Best Comedy Movies of 1962
The Music Man
A con man comes to an Iowa town with a scam using a boy's marching band program, but things don't go according to plan.
A group of men trap wild animals in Africa and sell them to zoos. Will the arrival of a female wildlife photographer change their ways?
That Touch of Mink
Cathy Timberlake is en route to a job interview when a car transporting businessman Philip Shayne covers her in mud. He sends his assistant, Roger, to apologize, but upon meeting Cathy, Roger knows that she would be a suitable match for his boss. Despite their mutual attraction, Cathy and Philip want different things. Philip wants a fling, while Cathy wants a marriage. As they travel to exotic locales, their differing motivations are put to the test.
Mr. Hobbs Takes a Vacation
Banker Roger Hobbs wants to spend his vacation alone with his wife, Peggy, but she insists on a family vacation at a California beach house that turns out to be ugly and broken down. Daughter Katey, embarrassed by her braces, refuses to go to the beach, as does TV-addicted son Danny. When the family is joined by Hobbs' two unhappily married daughters and their husbands, he must help everyone with their problems to get some peace.
Mister Magoo's Christmas Carol
An animated, magical, musical version of Dickens' timeless classic "A Christmas Carol." The nearsighted Mr. Magoo doesn't have a ghost of a chance as Ebenezer Scrooge, unless he learns the true meaning of Christmas from the three spirits who haunt him one Christmas Eve.
Based on the Broadway hit about the life and times of burlesque dancer Gypsy Rose Lee and her aggressive stage mother, Mama Rose.
The Password Is Courage
Based on a true story, this film follows Sergeant-Major Charles Coward (Dirk Bogarde), a brave British soldier captured by German forces during World War II. When he's thrown into a prisoner of war camp, he immediately plans his escape. Masquerading as a wounded German soldier, he makes it as far as the medical tent, where the deceived enemy forces award him the Iron Cross. Though he is ultimately discovered, he goes on to courageously pursue his freedom with a whimsical and undying audacity.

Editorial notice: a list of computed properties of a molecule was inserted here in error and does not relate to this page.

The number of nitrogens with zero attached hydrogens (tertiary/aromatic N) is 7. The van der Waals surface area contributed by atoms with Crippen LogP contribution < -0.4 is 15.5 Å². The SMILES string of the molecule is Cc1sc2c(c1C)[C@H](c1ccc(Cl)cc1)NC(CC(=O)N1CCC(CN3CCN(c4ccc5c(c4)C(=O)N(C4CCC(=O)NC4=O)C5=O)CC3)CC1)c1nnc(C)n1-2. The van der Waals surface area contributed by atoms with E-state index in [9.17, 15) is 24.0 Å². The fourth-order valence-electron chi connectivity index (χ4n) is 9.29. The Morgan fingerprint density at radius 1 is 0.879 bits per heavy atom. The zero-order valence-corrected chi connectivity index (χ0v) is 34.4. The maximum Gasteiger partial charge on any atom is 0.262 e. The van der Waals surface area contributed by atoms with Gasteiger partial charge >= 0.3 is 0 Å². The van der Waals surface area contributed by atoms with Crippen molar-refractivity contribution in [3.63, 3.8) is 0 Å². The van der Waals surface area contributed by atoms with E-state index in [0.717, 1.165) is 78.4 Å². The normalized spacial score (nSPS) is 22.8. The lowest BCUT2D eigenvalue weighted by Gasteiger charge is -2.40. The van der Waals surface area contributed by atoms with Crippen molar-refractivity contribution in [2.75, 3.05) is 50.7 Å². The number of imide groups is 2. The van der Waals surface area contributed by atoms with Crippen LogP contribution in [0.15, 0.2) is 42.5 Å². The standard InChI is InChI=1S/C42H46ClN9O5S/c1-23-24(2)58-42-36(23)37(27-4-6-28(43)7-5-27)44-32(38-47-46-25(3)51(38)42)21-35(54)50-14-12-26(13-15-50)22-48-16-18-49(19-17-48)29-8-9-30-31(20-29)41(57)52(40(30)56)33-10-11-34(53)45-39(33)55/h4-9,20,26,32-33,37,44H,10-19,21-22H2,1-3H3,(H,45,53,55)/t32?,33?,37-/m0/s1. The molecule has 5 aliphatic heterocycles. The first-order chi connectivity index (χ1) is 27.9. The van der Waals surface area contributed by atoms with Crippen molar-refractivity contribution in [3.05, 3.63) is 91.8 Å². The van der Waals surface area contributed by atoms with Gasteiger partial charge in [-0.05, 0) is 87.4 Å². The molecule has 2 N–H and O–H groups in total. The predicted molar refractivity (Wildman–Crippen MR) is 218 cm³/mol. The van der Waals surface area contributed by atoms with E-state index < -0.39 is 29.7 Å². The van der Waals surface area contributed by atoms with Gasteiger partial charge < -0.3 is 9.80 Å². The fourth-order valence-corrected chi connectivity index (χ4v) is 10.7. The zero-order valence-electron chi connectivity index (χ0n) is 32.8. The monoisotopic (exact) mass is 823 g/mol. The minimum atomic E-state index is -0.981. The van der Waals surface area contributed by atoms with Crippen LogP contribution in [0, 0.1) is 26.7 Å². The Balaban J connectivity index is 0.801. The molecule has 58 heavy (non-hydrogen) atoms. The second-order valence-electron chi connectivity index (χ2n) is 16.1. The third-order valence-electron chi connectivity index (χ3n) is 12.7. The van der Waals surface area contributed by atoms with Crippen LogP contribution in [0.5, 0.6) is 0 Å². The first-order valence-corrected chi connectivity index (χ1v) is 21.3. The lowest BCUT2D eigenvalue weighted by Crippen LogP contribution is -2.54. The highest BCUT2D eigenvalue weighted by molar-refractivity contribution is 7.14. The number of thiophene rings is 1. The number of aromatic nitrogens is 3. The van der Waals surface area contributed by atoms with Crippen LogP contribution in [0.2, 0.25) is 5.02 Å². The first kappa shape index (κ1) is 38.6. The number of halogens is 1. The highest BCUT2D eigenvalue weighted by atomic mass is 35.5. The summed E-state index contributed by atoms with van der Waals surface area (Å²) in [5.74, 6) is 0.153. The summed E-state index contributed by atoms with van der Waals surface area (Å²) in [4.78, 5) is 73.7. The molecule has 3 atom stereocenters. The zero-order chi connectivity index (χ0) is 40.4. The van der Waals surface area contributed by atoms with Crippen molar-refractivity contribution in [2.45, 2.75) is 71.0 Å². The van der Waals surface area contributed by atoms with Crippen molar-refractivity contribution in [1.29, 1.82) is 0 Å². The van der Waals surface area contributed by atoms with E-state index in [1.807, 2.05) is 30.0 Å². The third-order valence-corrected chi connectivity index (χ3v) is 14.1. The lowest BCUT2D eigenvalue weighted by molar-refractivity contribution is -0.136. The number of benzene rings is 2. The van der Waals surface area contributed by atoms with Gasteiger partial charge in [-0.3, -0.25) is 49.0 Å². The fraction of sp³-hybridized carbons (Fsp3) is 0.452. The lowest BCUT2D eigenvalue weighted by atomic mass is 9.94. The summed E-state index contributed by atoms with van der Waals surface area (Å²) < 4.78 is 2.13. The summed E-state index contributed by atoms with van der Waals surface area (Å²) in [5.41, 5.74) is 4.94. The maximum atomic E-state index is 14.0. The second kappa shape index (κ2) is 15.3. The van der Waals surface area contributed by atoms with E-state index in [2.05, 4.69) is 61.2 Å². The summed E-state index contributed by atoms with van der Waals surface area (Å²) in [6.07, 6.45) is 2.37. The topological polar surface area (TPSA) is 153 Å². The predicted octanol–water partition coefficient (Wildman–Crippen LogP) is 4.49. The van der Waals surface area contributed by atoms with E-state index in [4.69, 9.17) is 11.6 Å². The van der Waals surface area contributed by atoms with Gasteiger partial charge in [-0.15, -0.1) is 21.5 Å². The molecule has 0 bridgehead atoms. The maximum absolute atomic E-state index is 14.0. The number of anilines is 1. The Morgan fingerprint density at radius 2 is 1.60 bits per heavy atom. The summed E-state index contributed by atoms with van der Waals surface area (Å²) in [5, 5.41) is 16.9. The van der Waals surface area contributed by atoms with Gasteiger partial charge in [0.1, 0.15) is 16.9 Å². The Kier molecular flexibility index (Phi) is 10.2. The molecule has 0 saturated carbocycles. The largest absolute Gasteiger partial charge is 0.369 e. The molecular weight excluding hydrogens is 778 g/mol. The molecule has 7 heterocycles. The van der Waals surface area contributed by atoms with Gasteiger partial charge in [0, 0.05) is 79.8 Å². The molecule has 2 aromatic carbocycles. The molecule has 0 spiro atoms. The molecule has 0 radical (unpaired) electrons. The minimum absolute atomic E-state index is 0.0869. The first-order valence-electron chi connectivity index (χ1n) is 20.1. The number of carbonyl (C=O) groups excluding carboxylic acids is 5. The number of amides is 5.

The Notorious Landlady
An American junior diplomat in London rents a house from, and falls in love with, a woman suspected of murder.
Tales of Terror
Three stories adapted from the work of Edgar Allen Poe: 1) A man and his daughter are reunited, but the blame for the death of his wife hangs over them, unresolved. 2) A derelict challenges the local wine-tasting champion to a competition, but finds the man's attention to his wife worthy of more dramatic action. 3) A man dying and in great pain agrees to be hypnotized at the moment of death, with unexpected consequences.
Julie and Carol at Carnegie Hall
Julie and Carol at Carnegie Hall is an American musical comedy television showcase starring Julie Andrews and Carol Burnett, broadcast on CBS on June 11, 1962. The special was produced by Bob Banner and directed by Joe Hamilton. Banner came up with the idea in the Fall of 1961. Burnett was then a regular on The Garry Moore Show and Andrews had appeared as a guest twice, performing the song "Big D" from the musical The Most Happy Fella in the first appearance; and in the show's 1961 Christmas special, she did a number with Burnett and fellow guest Gwen Verdon plus an early performance of "My Favorite Things" (three years before she performed it as Maria while filming The Sound of Music). Mike Nichols wrote the script and co-wrote the song "You're So London" with Ken Welch. Writing began in February 1962 and the stars rehearsed for two weeks before the March 5 taping